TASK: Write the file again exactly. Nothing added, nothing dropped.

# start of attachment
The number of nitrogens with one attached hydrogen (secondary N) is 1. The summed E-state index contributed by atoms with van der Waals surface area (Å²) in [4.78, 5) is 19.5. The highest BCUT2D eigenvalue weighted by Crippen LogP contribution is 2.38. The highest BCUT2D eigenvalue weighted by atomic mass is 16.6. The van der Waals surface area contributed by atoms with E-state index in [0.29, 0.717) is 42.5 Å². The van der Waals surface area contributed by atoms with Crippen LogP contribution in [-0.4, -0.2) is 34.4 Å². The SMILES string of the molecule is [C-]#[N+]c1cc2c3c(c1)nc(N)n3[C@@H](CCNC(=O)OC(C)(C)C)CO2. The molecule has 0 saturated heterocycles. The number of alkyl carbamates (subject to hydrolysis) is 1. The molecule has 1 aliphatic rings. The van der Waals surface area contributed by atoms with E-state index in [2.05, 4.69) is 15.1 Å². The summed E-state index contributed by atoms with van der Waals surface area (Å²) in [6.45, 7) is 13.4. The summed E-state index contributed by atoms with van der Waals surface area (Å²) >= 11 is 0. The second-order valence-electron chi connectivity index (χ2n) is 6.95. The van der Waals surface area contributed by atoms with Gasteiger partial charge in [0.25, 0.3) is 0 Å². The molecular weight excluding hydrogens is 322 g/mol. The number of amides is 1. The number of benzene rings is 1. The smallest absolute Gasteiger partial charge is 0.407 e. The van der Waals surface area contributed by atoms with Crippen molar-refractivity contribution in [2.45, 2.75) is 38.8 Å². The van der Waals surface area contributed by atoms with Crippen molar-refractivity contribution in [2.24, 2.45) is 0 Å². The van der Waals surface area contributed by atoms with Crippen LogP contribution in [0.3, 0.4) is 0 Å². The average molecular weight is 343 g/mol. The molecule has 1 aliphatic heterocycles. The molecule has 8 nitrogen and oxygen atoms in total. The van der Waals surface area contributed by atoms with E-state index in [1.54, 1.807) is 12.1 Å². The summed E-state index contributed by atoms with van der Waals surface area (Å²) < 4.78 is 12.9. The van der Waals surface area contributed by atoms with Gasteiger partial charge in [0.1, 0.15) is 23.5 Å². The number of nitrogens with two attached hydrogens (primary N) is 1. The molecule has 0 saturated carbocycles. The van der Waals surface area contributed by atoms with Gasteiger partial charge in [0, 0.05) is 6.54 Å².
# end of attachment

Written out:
The number of nitrogens with one attached hydrogen (secondary N) is 1. The summed E-state index contributed by atoms with van der Waals surface area (Å²) in [4.78, 5) is 19.5. The highest BCUT2D eigenvalue weighted by Crippen LogP contribution is 2.38. The highest BCUT2D eigenvalue weighted by atomic mass is 16.6. The van der Waals surface area contributed by atoms with E-state index in [0.29, 0.717) is 42.5 Å². The van der Waals surface area contributed by atoms with Crippen LogP contribution in [-0.4, -0.2) is 34.4 Å². The SMILES string of the molecule is [C-]#[N+]c1cc2c3c(c1)nc(N)n3[C@@H](CCNC(=O)OC(C)(C)C)CO2. The molecule has 0 saturated heterocycles. The number of alkyl carbamates (subject to hydrolysis) is 1. The molecule has 1 aliphatic rings. The van der Waals surface area contributed by atoms with E-state index in [2.05, 4.69) is 15.1 Å². The summed E-state index contributed by atoms with van der Waals surface area (Å²) in [6.45, 7) is 13.4. The summed E-state index contributed by atoms with van der Waals surface area (Å²) >= 11 is 0. The second-order valence-electron chi connectivity index (χ2n) is 6.95. The van der Waals surface area contributed by atoms with Gasteiger partial charge in [0.25, 0.3) is 0 Å². The molecular weight excluding hydrogens is 322 g/mol. The number of amides is 1. The number of benzene rings is 1. The smallest absolute Gasteiger partial charge is 0.407 e. The van der Waals surface area contributed by atoms with Crippen molar-refractivity contribution in [2.45, 2.75) is 38.8 Å². The van der Waals surface area contributed by atoms with Crippen molar-refractivity contribution in [2.24, 2.45) is 0 Å². The van der Waals surface area contributed by atoms with Crippen LogP contribution in [0.3, 0.4) is 0 Å². The average molecular weight is 343 g/mol. The molecule has 1 aliphatic heterocycles. The molecule has 8 nitrogen and oxygen atoms in total. The van der Waals surface area contributed by atoms with E-state index in [1.54, 1.807) is 12.1 Å². The summed E-state index contributed by atoms with van der Waals surface area (Å²) < 4.78 is 12.9. The van der Waals surface area contributed by atoms with Gasteiger partial charge in [0.1, 0.15) is 23.5 Å². The number of nitrogens with two attached hydrogens (primary N) is 1. The molecule has 0 saturated carbocycles. The van der Waals surface area contributed by atoms with Gasteiger partial charge in [0, 0.05) is 6.54 Å².